Today: Jun 25, 2024

Pushing limits for youth rights


Kaitlyn Naples

General Assignment Reporter

After viewing the documentary “Pushed” last Tuesday, sophomore education major Amanda Devellis said she was shocked by what she saw.

“Schools should be pushing students in, instead of pushing them out,” she said.

“Pushed” is a documentary created by Youth Rights Media of New Haven that addresses the invisible drop-out issue involving Wilbur Cross High School and James Hillhouse High School of New Haven.

Patra Drury attends New Horizons High School in New Haven and is involved in Youth Rights Media. Drury said Cross and Hillhouse are two of the biggest schools and have the largest drop-out rates.

“The Associated Press described Cross and Hillhouse as ‘drop-out factories,’” Drury said.

The documentary features a group of individuals in the school system as well as a Connecticut state representative, students and a parent. They discuss their individual perspectives as to why students are getting “pushed” into Adult Education programs or alternative high school programs.

Economics, lack of motivation, having children, peer pressure or teachers having low expectations of students were all factors in the drop-out rate.

One student in the film said her teacher said she had a miniscule brain. Other students said administrators told them they would never graduate.

“The students are allowed to believe they are failures,” said Jaime Raimos, a member of Youth Rights Media. “At the beginning of the school year, when the freshmen class comes in, the administrators say to them, ‘Look to your left and look to your right – there is a good chance those individuals may not be here when you graduate.’”

“My son was told he would never make it by teachers,” said the parent interviewed in the film.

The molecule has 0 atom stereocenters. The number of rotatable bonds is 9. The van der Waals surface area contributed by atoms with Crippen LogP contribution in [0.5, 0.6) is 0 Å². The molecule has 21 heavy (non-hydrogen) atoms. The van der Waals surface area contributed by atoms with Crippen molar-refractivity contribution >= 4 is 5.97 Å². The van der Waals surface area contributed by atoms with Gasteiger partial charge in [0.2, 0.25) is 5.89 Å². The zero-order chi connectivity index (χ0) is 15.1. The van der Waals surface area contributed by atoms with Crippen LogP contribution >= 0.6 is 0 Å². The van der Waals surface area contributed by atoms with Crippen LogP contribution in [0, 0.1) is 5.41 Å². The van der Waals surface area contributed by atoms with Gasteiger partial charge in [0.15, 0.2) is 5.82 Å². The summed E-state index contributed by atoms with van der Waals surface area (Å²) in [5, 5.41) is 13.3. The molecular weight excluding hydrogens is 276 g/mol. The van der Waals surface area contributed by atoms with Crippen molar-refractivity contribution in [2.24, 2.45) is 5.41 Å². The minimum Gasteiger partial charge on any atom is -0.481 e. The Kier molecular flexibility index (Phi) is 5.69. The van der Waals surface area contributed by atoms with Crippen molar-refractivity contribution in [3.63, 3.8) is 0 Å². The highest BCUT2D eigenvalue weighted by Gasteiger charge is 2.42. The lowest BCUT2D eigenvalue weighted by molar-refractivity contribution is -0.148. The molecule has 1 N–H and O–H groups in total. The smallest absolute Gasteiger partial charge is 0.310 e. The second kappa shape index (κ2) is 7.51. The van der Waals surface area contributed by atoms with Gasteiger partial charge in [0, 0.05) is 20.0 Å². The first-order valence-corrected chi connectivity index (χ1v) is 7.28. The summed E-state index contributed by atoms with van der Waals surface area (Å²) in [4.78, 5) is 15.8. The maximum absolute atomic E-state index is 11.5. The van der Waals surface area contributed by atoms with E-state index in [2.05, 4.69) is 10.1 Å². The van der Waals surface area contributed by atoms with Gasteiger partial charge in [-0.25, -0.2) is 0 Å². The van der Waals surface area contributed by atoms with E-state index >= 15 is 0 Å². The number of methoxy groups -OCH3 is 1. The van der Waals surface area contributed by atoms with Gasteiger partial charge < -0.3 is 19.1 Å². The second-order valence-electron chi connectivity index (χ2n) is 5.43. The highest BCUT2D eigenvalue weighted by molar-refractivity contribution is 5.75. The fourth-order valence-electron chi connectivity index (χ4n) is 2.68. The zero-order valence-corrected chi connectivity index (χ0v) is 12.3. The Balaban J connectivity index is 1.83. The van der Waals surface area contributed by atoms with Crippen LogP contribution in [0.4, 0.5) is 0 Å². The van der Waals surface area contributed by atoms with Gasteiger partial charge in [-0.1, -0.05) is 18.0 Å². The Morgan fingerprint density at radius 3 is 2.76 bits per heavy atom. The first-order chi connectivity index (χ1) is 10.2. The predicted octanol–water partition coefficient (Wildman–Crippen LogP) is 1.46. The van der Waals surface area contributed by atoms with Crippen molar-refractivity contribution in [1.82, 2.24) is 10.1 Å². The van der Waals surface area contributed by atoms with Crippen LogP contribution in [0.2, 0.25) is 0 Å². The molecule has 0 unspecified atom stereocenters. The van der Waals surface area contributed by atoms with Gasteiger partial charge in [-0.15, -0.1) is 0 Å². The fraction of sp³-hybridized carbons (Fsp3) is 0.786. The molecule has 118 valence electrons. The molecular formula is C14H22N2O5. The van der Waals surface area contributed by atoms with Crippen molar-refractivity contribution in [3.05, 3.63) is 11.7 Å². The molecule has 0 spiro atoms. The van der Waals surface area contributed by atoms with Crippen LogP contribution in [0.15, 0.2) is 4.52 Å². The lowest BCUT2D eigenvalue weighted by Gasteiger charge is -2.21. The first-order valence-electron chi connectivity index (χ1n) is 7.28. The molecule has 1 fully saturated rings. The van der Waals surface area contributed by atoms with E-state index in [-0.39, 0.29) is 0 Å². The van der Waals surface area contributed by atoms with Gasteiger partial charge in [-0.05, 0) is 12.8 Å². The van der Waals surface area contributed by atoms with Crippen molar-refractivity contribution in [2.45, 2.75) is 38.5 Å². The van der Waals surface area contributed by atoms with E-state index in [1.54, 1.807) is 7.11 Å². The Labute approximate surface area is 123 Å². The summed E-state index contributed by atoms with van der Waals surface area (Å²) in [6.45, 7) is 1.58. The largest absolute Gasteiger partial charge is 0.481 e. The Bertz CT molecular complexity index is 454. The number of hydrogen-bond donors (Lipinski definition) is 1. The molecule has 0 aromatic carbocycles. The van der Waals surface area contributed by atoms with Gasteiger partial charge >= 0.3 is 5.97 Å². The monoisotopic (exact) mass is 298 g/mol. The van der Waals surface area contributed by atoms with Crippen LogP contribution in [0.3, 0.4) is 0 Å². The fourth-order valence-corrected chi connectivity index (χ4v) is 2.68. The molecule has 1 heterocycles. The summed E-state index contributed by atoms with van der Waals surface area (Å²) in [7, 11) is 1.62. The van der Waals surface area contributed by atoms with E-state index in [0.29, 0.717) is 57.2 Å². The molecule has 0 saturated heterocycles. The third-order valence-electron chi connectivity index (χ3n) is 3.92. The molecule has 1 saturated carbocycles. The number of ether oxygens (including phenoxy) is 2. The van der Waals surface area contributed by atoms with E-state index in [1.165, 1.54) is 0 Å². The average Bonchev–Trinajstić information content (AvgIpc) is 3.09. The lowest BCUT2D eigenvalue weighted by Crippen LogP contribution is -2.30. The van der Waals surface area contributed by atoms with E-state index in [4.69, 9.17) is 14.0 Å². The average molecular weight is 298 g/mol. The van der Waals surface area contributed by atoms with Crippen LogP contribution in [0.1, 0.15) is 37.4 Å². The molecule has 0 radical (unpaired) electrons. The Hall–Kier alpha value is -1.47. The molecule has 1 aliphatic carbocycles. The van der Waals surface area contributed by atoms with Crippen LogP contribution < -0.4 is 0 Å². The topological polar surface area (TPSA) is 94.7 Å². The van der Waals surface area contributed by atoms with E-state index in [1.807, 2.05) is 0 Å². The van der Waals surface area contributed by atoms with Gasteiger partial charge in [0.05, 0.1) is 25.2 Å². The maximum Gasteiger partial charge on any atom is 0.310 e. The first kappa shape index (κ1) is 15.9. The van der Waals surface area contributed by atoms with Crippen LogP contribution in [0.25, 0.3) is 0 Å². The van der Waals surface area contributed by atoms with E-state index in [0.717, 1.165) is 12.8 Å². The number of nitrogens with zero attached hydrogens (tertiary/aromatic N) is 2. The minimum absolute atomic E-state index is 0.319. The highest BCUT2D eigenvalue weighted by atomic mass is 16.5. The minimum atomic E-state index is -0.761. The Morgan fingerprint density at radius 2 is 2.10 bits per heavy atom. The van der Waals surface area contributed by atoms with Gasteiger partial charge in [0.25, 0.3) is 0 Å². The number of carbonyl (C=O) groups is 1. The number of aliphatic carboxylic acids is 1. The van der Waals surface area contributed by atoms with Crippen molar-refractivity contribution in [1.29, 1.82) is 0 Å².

Professor Ro Conforti said she was shocked when she watched the documentary.

“When one of the individuals interviewed said he was sorrowful- I understood exactly what he was feeling,” said Conforti, director of the media studies department. “I was just horrified at this complex issue; it was just under my radar.”

Raimos said, “In the year 2009, 526 students had enrolled in Adult Education from the ages of 16 to 18. From these 526, only 118 of these kids graduated.”

Youth Rights Media also intends on showing the documentary at a New Haven city meeting. However, Drury said the city does not remind individuals or make it convenient for residents of New Haven to attend meetings. She also said Board of Education members and the superintendent have been appointed by the mayor.

“I think we need to encourage people to vote and understand the process that in New Haven, if we vote for the mayor, he/she appoints the superintendent who appoints the Board of Education members,” Conforti

Media studies Professor Charlie Dellinger-Pate said she thought it was a great presentation, and Youth Rights Media is doing a great job.

“This should also be looked at from a more systemic problem,” said Dellinger-Pate.

She said they have to look at the issue of drop-outs beyond the administration too.

Raimos said Youth Rights Media has accepted him for who he is.

“They have guided me to a better lifestyle,” he said.

According to, “Youth Rights Media is a New Haven-based nonprofit organization dedicated to empowering youth to know, protect and advance their rights. YRM builds youth power and leadership by engaging young people in video media production and community organizing, equipping them with tools, skills, and strategies for affecting change within themselves and their communities.”

Conforti said she thinks the organization did the right thing with making a documentary.

“I think they just need to continue to fight, it is not going to be easy going to a town meeting wanting to present the video; they will not be welcomed,” Conforti said. “Be active; it takes time and knowledge.”

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